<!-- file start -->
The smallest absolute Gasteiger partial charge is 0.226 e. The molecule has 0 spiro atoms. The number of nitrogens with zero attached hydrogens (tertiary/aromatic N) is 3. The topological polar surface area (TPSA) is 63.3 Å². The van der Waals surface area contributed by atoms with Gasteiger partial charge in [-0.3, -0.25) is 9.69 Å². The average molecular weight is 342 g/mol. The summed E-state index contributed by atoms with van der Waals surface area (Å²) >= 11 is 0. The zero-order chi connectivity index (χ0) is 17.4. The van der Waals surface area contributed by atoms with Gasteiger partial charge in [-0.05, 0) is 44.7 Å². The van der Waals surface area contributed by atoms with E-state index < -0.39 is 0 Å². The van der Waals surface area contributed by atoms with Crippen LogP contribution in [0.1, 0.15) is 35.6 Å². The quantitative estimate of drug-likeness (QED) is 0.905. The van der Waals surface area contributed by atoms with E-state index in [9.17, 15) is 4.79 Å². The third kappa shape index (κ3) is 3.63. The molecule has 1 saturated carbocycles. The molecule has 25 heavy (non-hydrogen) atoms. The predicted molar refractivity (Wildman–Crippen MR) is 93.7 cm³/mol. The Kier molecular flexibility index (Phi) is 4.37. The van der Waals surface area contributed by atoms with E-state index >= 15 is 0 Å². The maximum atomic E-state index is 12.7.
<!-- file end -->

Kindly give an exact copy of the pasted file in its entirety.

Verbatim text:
The smallest absolute Gasteiger partial charge is 0.226 e. The molecule has 0 spiro atoms. The number of nitrogens with zero attached hydrogens (tertiary/aromatic N) is 3. The topological polar surface area (TPSA) is 63.3 Å². The van der Waals surface area contributed by atoms with Gasteiger partial charge in [-0.3, -0.25) is 9.69 Å². The average molecular weight is 342 g/mol. The summed E-state index contributed by atoms with van der Waals surface area (Å²) >= 11 is 0. The zero-order chi connectivity index (χ0) is 17.4. The van der Waals surface area contributed by atoms with Gasteiger partial charge in [-0.05, 0) is 44.7 Å². The van der Waals surface area contributed by atoms with E-state index < -0.39 is 0 Å². The van der Waals surface area contributed by atoms with Crippen LogP contribution in [0.1, 0.15) is 35.6 Å². The quantitative estimate of drug-likeness (QED) is 0.905. The van der Waals surface area contributed by atoms with E-state index in [9.17, 15) is 4.79 Å². The third kappa shape index (κ3) is 3.63. The molecule has 1 saturated carbocycles. The molecule has 25 heavy (non-hydrogen) atoms. The predicted molar refractivity (Wildman–Crippen MR) is 93.7 cm³/mol. The Kier molecular flexibility index (Phi) is 4.37. The van der Waals surface area contributed by atoms with E-state index >= 15 is 0 Å². The maximum atomic E-state index is 12.7.